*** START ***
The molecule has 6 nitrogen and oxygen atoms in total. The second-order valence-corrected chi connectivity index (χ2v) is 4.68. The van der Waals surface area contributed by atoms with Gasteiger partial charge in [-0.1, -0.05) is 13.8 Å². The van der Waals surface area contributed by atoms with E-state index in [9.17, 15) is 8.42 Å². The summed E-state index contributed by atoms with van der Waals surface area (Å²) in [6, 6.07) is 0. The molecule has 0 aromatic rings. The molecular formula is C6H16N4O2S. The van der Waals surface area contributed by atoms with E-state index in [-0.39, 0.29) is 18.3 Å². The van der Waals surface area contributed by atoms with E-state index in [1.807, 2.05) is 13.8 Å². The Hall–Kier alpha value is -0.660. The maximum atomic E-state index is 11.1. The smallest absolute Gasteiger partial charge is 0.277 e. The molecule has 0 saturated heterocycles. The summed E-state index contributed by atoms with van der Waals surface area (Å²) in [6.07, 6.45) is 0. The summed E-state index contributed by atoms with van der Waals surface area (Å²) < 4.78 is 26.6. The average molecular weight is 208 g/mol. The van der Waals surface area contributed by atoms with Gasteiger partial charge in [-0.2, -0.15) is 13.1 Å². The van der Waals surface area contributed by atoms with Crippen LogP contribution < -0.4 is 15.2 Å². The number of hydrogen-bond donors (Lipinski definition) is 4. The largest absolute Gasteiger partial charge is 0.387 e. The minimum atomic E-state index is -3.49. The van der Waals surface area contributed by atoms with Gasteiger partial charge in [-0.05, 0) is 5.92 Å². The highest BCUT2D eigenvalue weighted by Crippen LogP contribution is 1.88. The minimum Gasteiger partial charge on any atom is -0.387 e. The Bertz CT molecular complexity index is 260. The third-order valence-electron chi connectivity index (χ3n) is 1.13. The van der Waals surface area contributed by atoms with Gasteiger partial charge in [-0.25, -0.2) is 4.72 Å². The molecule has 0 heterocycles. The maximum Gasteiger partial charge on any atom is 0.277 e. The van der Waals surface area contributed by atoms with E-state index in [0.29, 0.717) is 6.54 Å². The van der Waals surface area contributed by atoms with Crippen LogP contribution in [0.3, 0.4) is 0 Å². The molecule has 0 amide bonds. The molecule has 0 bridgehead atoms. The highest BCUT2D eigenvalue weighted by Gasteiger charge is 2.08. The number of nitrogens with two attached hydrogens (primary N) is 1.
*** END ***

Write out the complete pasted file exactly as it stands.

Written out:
The molecule has 6 nitrogen and oxygen atoms in total. The second-order valence-corrected chi connectivity index (χ2v) is 4.68. The van der Waals surface area contributed by atoms with Gasteiger partial charge in [-0.1, -0.05) is 13.8 Å². The van der Waals surface area contributed by atoms with E-state index in [9.17, 15) is 8.42 Å². The summed E-state index contributed by atoms with van der Waals surface area (Å²) in [6, 6.07) is 0. The molecule has 0 aromatic rings. The molecular formula is C6H16N4O2S. The van der Waals surface area contributed by atoms with E-state index in [-0.39, 0.29) is 18.3 Å². The van der Waals surface area contributed by atoms with E-state index in [1.807, 2.05) is 13.8 Å². The Hall–Kier alpha value is -0.660. The maximum atomic E-state index is 11.1. The smallest absolute Gasteiger partial charge is 0.277 e. The molecule has 0 saturated heterocycles. The summed E-state index contributed by atoms with van der Waals surface area (Å²) in [6.07, 6.45) is 0. The summed E-state index contributed by atoms with van der Waals surface area (Å²) < 4.78 is 26.6. The average molecular weight is 208 g/mol. The van der Waals surface area contributed by atoms with Gasteiger partial charge in [-0.2, -0.15) is 13.1 Å². The van der Waals surface area contributed by atoms with Crippen LogP contribution < -0.4 is 15.2 Å². The number of hydrogen-bond donors (Lipinski definition) is 4. The largest absolute Gasteiger partial charge is 0.387 e. The minimum atomic E-state index is -3.49. The van der Waals surface area contributed by atoms with Gasteiger partial charge in [-0.05, 0) is 5.92 Å². The highest BCUT2D eigenvalue weighted by Crippen LogP contribution is 1.88. The minimum Gasteiger partial charge on any atom is -0.387 e. The Bertz CT molecular complexity index is 260. The third-order valence-electron chi connectivity index (χ3n) is 1.13. The van der Waals surface area contributed by atoms with Gasteiger partial charge in [-0.25, -0.2) is 4.72 Å². The molecule has 0 heterocycles. The maximum Gasteiger partial charge on any atom is 0.277 e. The van der Waals surface area contributed by atoms with E-state index in [0.29, 0.717) is 6.54 Å². The van der Waals surface area contributed by atoms with Crippen LogP contribution in [0.3, 0.4) is 0 Å². The molecule has 0 amide bonds. The molecule has 0 bridgehead atoms. The highest BCUT2D eigenvalue weighted by Gasteiger charge is 2.08. The number of nitrogens with two attached hydrogens (primary N) is 1.